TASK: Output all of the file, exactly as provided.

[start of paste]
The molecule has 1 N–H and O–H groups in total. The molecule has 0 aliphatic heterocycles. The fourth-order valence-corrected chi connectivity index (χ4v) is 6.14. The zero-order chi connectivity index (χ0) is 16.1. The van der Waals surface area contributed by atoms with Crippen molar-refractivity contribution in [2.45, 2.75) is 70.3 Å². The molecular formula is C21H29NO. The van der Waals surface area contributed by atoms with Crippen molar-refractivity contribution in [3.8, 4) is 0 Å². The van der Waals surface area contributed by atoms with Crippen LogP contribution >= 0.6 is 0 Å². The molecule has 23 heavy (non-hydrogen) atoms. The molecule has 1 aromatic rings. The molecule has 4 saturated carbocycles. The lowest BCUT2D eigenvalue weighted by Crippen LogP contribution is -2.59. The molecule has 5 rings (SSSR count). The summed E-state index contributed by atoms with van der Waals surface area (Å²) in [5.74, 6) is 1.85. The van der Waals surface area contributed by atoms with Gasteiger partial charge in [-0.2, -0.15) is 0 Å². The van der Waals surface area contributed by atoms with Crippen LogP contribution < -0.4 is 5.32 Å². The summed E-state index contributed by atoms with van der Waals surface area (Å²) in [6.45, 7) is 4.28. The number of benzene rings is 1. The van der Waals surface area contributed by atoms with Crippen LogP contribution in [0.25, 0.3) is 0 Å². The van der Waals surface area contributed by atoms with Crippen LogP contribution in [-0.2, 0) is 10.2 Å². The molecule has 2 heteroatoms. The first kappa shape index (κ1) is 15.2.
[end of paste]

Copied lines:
The molecule has 1 N–H and O–H groups in total. The molecule has 0 aliphatic heterocycles. The fourth-order valence-corrected chi connectivity index (χ4v) is 6.14. The zero-order chi connectivity index (χ0) is 16.1. The van der Waals surface area contributed by atoms with Crippen molar-refractivity contribution in [2.45, 2.75) is 70.3 Å². The molecular formula is C21H29NO. The van der Waals surface area contributed by atoms with Crippen molar-refractivity contribution in [3.8, 4) is 0 Å². The van der Waals surface area contributed by atoms with Crippen LogP contribution >= 0.6 is 0 Å². The molecule has 23 heavy (non-hydrogen) atoms. The molecule has 1 aromatic rings. The molecule has 4 saturated carbocycles. The lowest BCUT2D eigenvalue weighted by Crippen LogP contribution is -2.59. The molecule has 5 rings (SSSR count). The summed E-state index contributed by atoms with van der Waals surface area (Å²) in [5.74, 6) is 1.85. The van der Waals surface area contributed by atoms with Gasteiger partial charge in [-0.2, -0.15) is 0 Å². The van der Waals surface area contributed by atoms with Crippen LogP contribution < -0.4 is 5.32 Å². The summed E-state index contributed by atoms with van der Waals surface area (Å²) in [6.45, 7) is 4.28. The number of benzene rings is 1. The van der Waals surface area contributed by atoms with Crippen LogP contribution in [0.25, 0.3) is 0 Å². The van der Waals surface area contributed by atoms with Crippen LogP contribution in [-0.2, 0) is 10.2 Å². The molecule has 2 heteroatoms. The first kappa shape index (κ1) is 15.2.